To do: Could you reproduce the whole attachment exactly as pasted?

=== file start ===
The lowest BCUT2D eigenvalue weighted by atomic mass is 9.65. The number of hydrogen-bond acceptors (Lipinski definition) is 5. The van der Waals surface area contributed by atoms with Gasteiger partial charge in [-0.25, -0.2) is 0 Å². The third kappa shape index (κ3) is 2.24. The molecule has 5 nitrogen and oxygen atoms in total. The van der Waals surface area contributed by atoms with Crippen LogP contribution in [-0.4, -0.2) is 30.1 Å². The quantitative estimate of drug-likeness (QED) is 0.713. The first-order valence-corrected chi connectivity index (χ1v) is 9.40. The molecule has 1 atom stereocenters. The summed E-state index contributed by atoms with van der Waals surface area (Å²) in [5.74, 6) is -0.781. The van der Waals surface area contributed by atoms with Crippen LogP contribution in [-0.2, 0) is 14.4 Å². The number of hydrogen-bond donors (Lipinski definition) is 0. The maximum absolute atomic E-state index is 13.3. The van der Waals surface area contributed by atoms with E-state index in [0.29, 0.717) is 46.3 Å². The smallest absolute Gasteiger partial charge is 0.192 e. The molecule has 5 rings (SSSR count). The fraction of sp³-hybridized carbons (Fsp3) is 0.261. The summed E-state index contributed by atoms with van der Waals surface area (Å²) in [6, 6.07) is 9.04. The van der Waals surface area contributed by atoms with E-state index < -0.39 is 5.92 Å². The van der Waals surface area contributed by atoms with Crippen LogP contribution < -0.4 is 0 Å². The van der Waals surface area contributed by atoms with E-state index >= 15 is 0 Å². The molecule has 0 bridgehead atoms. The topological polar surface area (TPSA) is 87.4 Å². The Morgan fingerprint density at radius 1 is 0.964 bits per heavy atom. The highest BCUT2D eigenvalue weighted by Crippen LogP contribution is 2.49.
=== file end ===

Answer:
The lowest BCUT2D eigenvalue weighted by atomic mass is 9.65. The number of hydrogen-bond acceptors (Lipinski definition) is 5. The van der Waals surface area contributed by atoms with Gasteiger partial charge in [-0.25, -0.2) is 0 Å². The third kappa shape index (κ3) is 2.24. The molecule has 5 nitrogen and oxygen atoms in total. The van der Waals surface area contributed by atoms with Crippen LogP contribution in [-0.4, -0.2) is 30.1 Å². The quantitative estimate of drug-likeness (QED) is 0.713. The first-order valence-corrected chi connectivity index (χ1v) is 9.40. The molecule has 1 atom stereocenters. The summed E-state index contributed by atoms with van der Waals surface area (Å²) in [5.74, 6) is -0.781. The van der Waals surface area contributed by atoms with Crippen LogP contribution in [-0.2, 0) is 14.4 Å². The number of hydrogen-bond donors (Lipinski definition) is 0. The maximum absolute atomic E-state index is 13.3. The van der Waals surface area contributed by atoms with E-state index in [0.29, 0.717) is 46.3 Å². The smallest absolute Gasteiger partial charge is 0.192 e. The molecule has 5 rings (SSSR count). The fraction of sp³-hybridized carbons (Fsp3) is 0.261. The summed E-state index contributed by atoms with van der Waals surface area (Å²) in [6, 6.07) is 9.04. The van der Waals surface area contributed by atoms with E-state index < -0.39 is 5.92 Å². The van der Waals surface area contributed by atoms with Crippen LogP contribution < -0.4 is 0 Å². The van der Waals surface area contributed by atoms with E-state index >= 15 is 0 Å². The molecule has 0 bridgehead atoms. The topological polar surface area (TPSA) is 87.4 Å². The Morgan fingerprint density at radius 1 is 0.964 bits per heavy atom. The highest BCUT2D eigenvalue weighted by Crippen LogP contribution is 2.49.